Leaving Europeans to their own devices would have been a smart idea back then. It is still a smart idea today.

    9. CapitalistRoader Says:

      …the idea that the US could have saved many Jews by bringing them to America in the 1930s.

      We have a similar opportunity today with citizens of Hong Kong. A colleague in Taipei is quite busy right now showing real estate properties to Hong Kongers.

    10. PenGun Says:

      “When we look at the “gratitude” which has been shown by Europeans, especially the English, towards the US after WWII and even after the unprecedented generosity of the Marshall Plan, that pre-WWII US attitude in retrospect looks to have been right on target.”

      The Europeans have been fighting each other for a very long time. In WW2 the Americans who joined in after they were attacked by the Japanese understood, at that point, this was a world war. Before that they just made money. The Marshall Plan was useful but not the extent that so many Americans think. The Russians won WW2 by killing nearly 80% of all German troops killed in that war, not the US. Although the US became the power it was, until just recently, because of the outcome of WW2, one should not chalk this up to any greatness of American character, although you will. ;)

    11. Harambe Says:

      > The Russians won WW2 by killing nearly 80% of all German troops killed in that war

      They also performed 95% of the rapes.

    12. Assistant Village Idiot Says:

      @ PenGun – Japan.

    13. PenGun Says:

      Japan? I was simply addressing the “gratitude”. What would you like to discuss about Japan?

    14. Mike K Says:

      MCS Says:
      July 18th, 2020 at 1:49 pm
      After the complete hash that France and Britain made of WWI and the interwar period, it’s hard not to see the point of the “America First”, and sympathize with those that weren’t paid Soviet agents. If there’s one thing our present embroilment in Iraq and Afghanistan should remind us, it’s that choosing the wars that are worth winning is a lot harder than it looks.

      I once shocked an English friend of mine by commenting that we (the USA) should have stayed out of WWI. I added that they should have, too. We are still living with the consequences of WWI. It destroyed England leaving only “Britain” and the “UK.” Wilson’s eagerness to get into the war led to millions of deaths from Influenza among other consequences. The Russian Revolution led to a hundred million more. Pat Buchanan’s book, blames Churchill and Grey, which is excessive but it did stimulate me to read a biography of Grey. I actually blame the Boer War for WWI. There was no good reason for the English to attack the Boers to support an armed robbery by Rhodes and his allies, the gold miners.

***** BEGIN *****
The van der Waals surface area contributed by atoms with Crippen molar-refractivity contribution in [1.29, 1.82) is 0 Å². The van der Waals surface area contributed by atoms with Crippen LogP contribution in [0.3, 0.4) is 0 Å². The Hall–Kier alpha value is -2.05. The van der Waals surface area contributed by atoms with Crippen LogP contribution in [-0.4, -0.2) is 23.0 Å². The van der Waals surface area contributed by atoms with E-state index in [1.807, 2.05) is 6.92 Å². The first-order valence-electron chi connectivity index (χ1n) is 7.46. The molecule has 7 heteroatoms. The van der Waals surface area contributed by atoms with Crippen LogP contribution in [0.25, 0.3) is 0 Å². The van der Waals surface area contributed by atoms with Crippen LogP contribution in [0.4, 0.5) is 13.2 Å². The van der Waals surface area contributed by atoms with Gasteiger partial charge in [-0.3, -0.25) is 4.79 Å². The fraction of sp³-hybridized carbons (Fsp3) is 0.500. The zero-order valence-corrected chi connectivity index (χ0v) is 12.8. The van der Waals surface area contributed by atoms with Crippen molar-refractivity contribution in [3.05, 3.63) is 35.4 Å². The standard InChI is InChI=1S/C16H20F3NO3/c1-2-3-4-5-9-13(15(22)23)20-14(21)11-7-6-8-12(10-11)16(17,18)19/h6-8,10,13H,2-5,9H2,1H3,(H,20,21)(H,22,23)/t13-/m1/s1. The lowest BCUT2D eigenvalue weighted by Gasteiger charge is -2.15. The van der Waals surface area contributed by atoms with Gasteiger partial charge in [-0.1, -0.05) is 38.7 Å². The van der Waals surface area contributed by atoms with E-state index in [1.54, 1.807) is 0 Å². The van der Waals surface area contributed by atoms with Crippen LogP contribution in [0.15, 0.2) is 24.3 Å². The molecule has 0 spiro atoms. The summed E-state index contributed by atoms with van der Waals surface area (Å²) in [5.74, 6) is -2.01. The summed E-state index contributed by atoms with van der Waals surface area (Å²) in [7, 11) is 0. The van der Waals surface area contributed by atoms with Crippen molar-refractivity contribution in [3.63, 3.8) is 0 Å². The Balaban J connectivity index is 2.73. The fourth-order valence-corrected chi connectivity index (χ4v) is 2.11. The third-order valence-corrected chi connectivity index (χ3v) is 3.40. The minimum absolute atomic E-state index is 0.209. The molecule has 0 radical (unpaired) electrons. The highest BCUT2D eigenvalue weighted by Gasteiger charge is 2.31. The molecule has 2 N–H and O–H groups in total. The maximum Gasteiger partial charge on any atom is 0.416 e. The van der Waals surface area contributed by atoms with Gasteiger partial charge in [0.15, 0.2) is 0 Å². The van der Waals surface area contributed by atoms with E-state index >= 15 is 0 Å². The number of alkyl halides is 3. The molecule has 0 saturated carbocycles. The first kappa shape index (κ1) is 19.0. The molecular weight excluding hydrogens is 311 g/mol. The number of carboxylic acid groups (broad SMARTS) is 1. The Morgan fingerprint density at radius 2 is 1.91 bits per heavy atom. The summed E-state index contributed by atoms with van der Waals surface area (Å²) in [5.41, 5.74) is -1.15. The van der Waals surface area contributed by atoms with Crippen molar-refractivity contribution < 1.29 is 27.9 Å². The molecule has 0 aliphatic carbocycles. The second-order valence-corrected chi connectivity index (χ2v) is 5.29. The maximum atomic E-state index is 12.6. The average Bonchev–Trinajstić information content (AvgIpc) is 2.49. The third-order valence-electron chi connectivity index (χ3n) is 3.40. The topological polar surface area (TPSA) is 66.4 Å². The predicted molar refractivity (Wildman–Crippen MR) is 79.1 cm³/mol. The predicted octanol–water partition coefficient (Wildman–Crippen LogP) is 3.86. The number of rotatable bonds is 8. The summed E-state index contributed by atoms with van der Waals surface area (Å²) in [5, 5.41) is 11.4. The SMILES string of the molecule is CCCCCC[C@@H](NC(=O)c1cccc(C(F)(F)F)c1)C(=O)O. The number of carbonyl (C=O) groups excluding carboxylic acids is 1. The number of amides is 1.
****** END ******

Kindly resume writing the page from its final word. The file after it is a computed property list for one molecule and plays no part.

Rhodes did not, however, have direct political power over the independent Boer Republic of the Transvaal.[citation needed][31] He often disagreed with the Transvaal government’s policies, which he considered unsupportive of mine-owners’ interests. In 1895, believing he could use his influence to overthrow the Boer government,[32] Rhodes supported the Jameson Raid, an unsuccessful attempt to create an uprising in the Transvaal that had the tacit approval of Secretary of State for the Colonies Joseph Chamberlain.[33] The raid was a catastrophic failure. It forced Cecil Rhodes to resign as Prime Minister of the Cape Colony, sent his oldest brother Col. Frank Rhodes to jail in Transvaal convicted of high treason and nearly sentenced to death, and contributed to the outbreak of the Second Boer War.

      The Germans were sympathetic to the Boers and tried to aid them but were blocked by the British Navy, which seized their ships. This high handed behavior began the Kaiser’s interest in building a High Seas Fleet.

    15. Assistant Village Idiot Says:

      You stated that the Russians won WWII by their actions against Germany. I pointed out that there was another side to the war, won almost entirely by the Americans.

      I have to suspect you actually knew what I meant.

    16. MCS Says:

      A more immediate antecedent to WWI was the Agadir crisis in 1911:
      https://en.wikipedia.org/wiki/Agadir_Crisis

      Churchill considered it as the first time it became apparent that If Germany and France went to war that Britain would back France instead of Germany. This was a change from even ten years previously when Germany was considered the obvious ally.

    17. PenGun Says:

      “I pointed out that there was another side to the war, won almost entirely by the Americans.” Sure that’s true. I was, as I said, discussing the “gratitude” Europe was supposed to feel for America entering WW2. As Russia was not even invited to the last celebration, I thought the actual numbers would be interesting to some.

    18. MCS Says:

      The Western Europeans might have been grateful for us saving them from the Soviets.

      As for the preponderance of Soviet casualties, remember, they started it with their attack on Poland. They seem to have chosen allies poorly. They so richly deserved what they got, paid for, as usual, by the blood of those that had no say in the matter.

    19. Mike K Says:

      First, Stalin gutted his officer corps in 1938 with his purges. Several of his marshals had to rescued from Gulags to take command of his armies.

      Second, there is a school of thought that Stalin planned to strike first at Germany. I don’t subscribe to this but it is argued by Soviet officers.

      Third, the Germans were diverted by Hitler from valid goals of the offense.

      Fourth, without Lend Lease, the Soviets would have lost.

      The rest of the communist bullshit is just that.

      As to gratitude, no one should expect it. It was so rare in my surgical career that I commented on it in my book.

    20. PenGun Says:

      “As to gratitude, no one should expect it. It was so rare in my surgical career that I commented on it in my book.”

      I was very grateful indeed when my life was saved by a surgeon. I thanked him to the extent I could, but the part of the whole thing that impressed me the most, was watching from my bed, the Canadian medical system in action. Every part of it was impressive. From the guy wiping down the place, a big Italian I called germ hunter, to the amazing nurses that basically ran the place. My favourite quote, from an assistant nurse, after they cleared the room of a guy who was on the edge of dying, swarmed in and saved the sucker: You can’t die here, you have to go to palliative to do that. ;)

    21. miguel cervantes Says:

      it’s like thanking czar alexander for stopping napoleon’s forward motion, more or less,